Given their power and resource constraints, how can individual team members be effective as Change Agents?

Here are four practical things that individual team members with great ideas can do to contribute to meaningful transformation within their companies and their cultures:

1. Clarify your idea.
2. Consider the context.
3. Leverage your expertise.
4. Demonstrate a positive impact first – then try to save the world.

I’d like to focus on getting clarity around your innovative idea first, because it is absolutely critical. Frankly, without it – your change will not survive long enough to worry about the others.

theBigRocks Compass 1. Clarify your innovative idea.  First, take a little time to clarify if you are talking about a process change, a culture change or something else.  An example of a process change might be “…this could work better if we have other people unit test our modules before integration testing to reduce coder’s bias…” or “Let’s make it a rule to address the top 5 most common customer complaints in the first half of the weekly meeting, then dig into details of the one-offs.”

Examples of culture changes might include something you’ve noticed in the way people interact that continually holds your team back from realizing success. For example: “We don’t listen to each other very well – alternate opinions are quashed by dominant voices.” or “We tend to unravel decisions halfway through implementation…”.

thebigrocks pencilWrite down your thoughts and start checking with your colleagues to see if they agree. Focus the discussion on clarifying the problem and resulting damage it causes as well as the benefits everyone could derive from fixing it. Avoid name-calling or blaming.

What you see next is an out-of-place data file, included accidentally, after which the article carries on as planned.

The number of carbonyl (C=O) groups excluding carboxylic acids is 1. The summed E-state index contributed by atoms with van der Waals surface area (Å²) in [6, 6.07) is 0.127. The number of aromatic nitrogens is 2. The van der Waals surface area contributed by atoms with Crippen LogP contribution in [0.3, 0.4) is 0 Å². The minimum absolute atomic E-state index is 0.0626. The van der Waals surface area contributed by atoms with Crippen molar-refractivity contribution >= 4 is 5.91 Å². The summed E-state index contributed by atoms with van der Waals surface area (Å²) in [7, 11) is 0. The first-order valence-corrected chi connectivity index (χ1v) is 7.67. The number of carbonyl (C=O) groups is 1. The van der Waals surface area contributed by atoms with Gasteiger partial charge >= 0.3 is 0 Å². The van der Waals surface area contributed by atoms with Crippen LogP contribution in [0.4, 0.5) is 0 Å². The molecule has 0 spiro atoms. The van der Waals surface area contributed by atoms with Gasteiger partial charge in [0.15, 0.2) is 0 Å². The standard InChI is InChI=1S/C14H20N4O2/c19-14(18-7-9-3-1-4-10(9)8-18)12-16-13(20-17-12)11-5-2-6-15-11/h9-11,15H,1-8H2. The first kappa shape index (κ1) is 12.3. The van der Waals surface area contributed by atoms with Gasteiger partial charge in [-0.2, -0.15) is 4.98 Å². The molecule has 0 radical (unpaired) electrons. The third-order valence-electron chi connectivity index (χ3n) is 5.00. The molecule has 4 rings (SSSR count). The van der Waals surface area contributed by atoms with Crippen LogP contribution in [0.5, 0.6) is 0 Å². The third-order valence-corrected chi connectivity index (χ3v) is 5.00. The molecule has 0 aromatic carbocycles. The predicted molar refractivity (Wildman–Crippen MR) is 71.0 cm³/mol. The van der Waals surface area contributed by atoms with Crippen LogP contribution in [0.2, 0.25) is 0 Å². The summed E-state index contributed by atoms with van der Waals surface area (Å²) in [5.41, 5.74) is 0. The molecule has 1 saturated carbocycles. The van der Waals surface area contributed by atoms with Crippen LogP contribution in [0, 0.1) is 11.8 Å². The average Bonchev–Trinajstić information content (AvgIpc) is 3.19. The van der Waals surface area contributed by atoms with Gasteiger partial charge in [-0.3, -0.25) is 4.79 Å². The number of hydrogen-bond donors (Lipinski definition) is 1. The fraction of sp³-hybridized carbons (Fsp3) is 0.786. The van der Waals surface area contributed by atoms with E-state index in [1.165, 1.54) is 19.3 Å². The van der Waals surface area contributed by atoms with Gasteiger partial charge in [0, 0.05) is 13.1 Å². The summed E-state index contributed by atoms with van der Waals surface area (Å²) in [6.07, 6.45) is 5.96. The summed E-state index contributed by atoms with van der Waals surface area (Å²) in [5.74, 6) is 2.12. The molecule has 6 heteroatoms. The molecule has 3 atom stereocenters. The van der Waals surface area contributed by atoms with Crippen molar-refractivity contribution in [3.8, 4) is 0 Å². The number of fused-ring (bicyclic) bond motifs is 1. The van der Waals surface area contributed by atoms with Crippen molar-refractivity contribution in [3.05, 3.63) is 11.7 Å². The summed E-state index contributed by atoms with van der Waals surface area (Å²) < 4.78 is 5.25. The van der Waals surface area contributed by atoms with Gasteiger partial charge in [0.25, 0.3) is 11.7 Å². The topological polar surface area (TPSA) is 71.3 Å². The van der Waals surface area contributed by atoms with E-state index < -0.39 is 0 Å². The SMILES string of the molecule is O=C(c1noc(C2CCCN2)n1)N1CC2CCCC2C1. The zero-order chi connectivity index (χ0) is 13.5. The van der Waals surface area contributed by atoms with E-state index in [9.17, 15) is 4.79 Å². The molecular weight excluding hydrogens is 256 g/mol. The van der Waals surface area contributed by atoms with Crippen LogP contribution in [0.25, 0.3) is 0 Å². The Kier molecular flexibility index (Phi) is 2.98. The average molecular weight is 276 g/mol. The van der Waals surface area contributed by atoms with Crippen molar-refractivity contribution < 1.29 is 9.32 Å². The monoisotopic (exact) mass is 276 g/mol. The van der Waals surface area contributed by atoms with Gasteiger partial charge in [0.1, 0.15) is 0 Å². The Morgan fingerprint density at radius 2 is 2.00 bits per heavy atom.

Remember, this is not about finding the villain.

It’s about finding a better way to work.

-Steve

Up Next: Future articles in this series will focus on how Change Agents need to understand and consider the context in which their innovation would unfold, how to leverage their expertise for change, and why it’s important to achieve positive impact early in the transformation process.

Questions for Chatter:
1. What’s the one element of your organization’s culture that you’d like to see changed for the better?

2. Who else agrees with you and how could you frame up this culture change in a way that could start to generate momentum for seeing it actually happen?

 

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Change Agent Skills, Change Communication, Change Execution, Change Leadership, Stakeholder Readiness, Team Dynamics

About the author

I help people and teams succeed with big changes... never a dull moment!

3 Responses to “Bloom Where You’re Planted – Part One”

  1. theBigRocks Consider Your Context says:

    […] the first article of this series, titled “Bloom Where You’re Planted: Part One”, I wrote about how Change Agents don’t necessarily need to be “bosses” – or even […]

  2. Steve says:

    Hey thanks Lisa! Hope all is well with you!

    I am often struck by how people can start out feeling fearful about instigating change without “position power” or assigned resources. The first step in generating grass-roots momentum is to be clear about our ideas!

    If your great idea is still shot down, it may be that your current organization is just not the right place to try it… If you look at some of the greatest startups in recent years, so many of these entrepreneurs left the trenches because no one believed in them and took off once they surrounded themselves with others who shared their vision.

  3. Lisa Connelly says:

    Great article Steve. Very insightful!